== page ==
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Dermatology. 1998;196(1):119-25.

Topical drug treatment in acne.

Author information

1
Department of Dermatology and Venereology Medical Faculty, Otto von Guericke University, Magdeburg, Germany. harald.gollnick@medizin.uni.magdeburg.de

Abstract

The main part of acne treatment uses the topical route. More than 50% of acne patients belong to the group presenting with acne comedonica and papulopustulosa. Whenever small nodes or scarring occur, systemic comedication is indicated, however. Topical treatment affects at least three of the four main pathogenetic factors responsible for the development of acne, i.e. hyperseborrhea, hyperkeratosis, microbial colonization and inflammation. The agents currently available influence at least one of these factors but often have additional properties. Those which act in a comedolytic and anticomedogenic manner are the retinoids tretinoin, isotretinoin, adapalene and tazarotene and azelaic acid as well, some of the retinoids having additional anti-inflammatory potency. Azelaic acid has strong antibacterial potency without inducing bacterial resistance similar to benzoyl peroxide. Unfortunately, bacterial resistances are beginning to emerge as a significant problem. Propionibacterium acnes resistance to the commonly used erythromycin can also be transferred to clindamycin, whereas no resistance has been reported to nadifloxacin so far. Today, more and more evidence comes up that topical antiandrogenic agents will soon be available to treat the important factor seborrhea, because patients with marked hyperseborrhea frequently relapse. Finally, liposome encapsulation of agents including phospholipids can enhance penetration and efficacy but, particularly with regard to retinoids, can lead to higher absorption and adverse drug reactions.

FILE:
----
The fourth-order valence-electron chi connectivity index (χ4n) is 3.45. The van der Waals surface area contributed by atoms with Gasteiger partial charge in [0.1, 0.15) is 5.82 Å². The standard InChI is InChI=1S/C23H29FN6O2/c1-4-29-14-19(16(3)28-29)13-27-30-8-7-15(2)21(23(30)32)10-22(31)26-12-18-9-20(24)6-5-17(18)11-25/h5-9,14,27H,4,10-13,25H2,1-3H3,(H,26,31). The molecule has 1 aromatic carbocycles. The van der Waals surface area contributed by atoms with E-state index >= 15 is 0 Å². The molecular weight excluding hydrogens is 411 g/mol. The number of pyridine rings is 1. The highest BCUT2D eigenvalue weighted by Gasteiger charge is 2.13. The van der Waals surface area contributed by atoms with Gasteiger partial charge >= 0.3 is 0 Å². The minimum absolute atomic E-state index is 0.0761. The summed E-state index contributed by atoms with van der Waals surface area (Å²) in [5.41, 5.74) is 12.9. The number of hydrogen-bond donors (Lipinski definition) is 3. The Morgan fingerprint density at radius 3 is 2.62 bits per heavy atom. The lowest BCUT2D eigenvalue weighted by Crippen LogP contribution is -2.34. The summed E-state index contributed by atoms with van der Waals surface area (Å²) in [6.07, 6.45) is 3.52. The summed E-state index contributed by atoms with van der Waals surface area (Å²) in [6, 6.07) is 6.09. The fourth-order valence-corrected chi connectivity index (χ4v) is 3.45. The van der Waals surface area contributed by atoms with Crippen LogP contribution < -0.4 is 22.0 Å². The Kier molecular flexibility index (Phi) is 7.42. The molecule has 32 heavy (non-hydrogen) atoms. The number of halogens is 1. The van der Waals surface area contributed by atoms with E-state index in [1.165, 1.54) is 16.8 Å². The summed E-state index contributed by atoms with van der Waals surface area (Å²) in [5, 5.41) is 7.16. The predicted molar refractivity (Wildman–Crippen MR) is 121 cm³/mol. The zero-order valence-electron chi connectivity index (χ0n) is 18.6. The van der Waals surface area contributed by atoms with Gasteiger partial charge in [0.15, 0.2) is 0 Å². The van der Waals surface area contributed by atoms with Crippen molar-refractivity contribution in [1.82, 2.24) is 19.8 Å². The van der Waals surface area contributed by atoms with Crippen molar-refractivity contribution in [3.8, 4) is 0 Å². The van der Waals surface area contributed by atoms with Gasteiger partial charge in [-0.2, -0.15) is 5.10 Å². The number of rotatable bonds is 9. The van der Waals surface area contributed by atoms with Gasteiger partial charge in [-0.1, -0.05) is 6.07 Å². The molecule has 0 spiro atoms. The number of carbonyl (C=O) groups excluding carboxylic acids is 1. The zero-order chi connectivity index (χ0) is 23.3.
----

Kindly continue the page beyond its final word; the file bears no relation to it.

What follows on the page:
PMID:
9557245
DOI:
10.1159/000017844
[Indexed for MEDLINE]

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